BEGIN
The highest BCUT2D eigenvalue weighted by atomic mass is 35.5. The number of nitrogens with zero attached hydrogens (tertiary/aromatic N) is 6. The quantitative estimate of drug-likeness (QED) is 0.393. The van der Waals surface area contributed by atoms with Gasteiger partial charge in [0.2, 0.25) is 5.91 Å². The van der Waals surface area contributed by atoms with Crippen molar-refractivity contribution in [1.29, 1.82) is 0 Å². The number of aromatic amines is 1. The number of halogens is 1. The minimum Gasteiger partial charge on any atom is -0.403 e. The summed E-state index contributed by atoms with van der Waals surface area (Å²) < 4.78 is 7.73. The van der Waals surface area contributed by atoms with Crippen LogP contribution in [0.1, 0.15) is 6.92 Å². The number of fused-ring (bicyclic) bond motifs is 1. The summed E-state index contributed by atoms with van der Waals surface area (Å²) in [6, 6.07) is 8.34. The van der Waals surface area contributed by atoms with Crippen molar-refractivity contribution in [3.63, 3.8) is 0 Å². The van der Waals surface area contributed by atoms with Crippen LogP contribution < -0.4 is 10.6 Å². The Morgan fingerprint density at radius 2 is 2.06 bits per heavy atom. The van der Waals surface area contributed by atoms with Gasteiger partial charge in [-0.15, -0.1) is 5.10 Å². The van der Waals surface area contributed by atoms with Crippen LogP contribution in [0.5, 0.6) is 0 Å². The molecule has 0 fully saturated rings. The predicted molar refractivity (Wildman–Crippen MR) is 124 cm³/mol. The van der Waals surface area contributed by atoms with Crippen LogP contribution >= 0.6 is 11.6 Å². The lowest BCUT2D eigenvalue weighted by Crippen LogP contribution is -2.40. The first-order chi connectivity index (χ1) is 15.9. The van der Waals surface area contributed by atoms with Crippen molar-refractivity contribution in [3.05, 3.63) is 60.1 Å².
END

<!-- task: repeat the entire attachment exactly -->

The highest BCUT2D eigenvalue weighted by atomic mass is 35.5. The number of nitrogens with zero attached hydrogens (tertiary/aromatic N) is 6. The quantitative estimate of drug-likeness (QED) is 0.393. The van der Waals surface area contributed by atoms with Gasteiger partial charge in [0.2, 0.25) is 5.91 Å². The van der Waals surface area contributed by atoms with Crippen molar-refractivity contribution in [1.29, 1.82) is 0 Å². The number of aromatic amines is 1. The number of halogens is 1. The minimum Gasteiger partial charge on any atom is -0.403 e. The summed E-state index contributed by atoms with van der Waals surface area (Å²) < 4.78 is 7.73. The van der Waals surface area contributed by atoms with Crippen LogP contribution in [0.1, 0.15) is 6.92 Å². The number of fused-ring (bicyclic) bond motifs is 1. The summed E-state index contributed by atoms with van der Waals surface area (Å²) in [6, 6.07) is 8.34. The van der Waals surface area contributed by atoms with Crippen molar-refractivity contribution in [3.63, 3.8) is 0 Å². The van der Waals surface area contributed by atoms with Crippen LogP contribution < -0.4 is 10.6 Å². The Morgan fingerprint density at radius 2 is 2.06 bits per heavy atom. The van der Waals surface area contributed by atoms with Gasteiger partial charge in [-0.15, -0.1) is 5.10 Å². The van der Waals surface area contributed by atoms with Crippen LogP contribution in [0.5, 0.6) is 0 Å². The molecule has 0 fully saturated rings. The predicted molar refractivity (Wildman–Crippen MR) is 124 cm³/mol. The van der Waals surface area contributed by atoms with Crippen LogP contribution >= 0.6 is 11.6 Å². The lowest BCUT2D eigenvalue weighted by Crippen LogP contribution is -2.40. The first-order chi connectivity index (χ1) is 15.9. The van der Waals surface area contributed by atoms with Crippen molar-refractivity contribution in [3.05, 3.63) is 60.1 Å².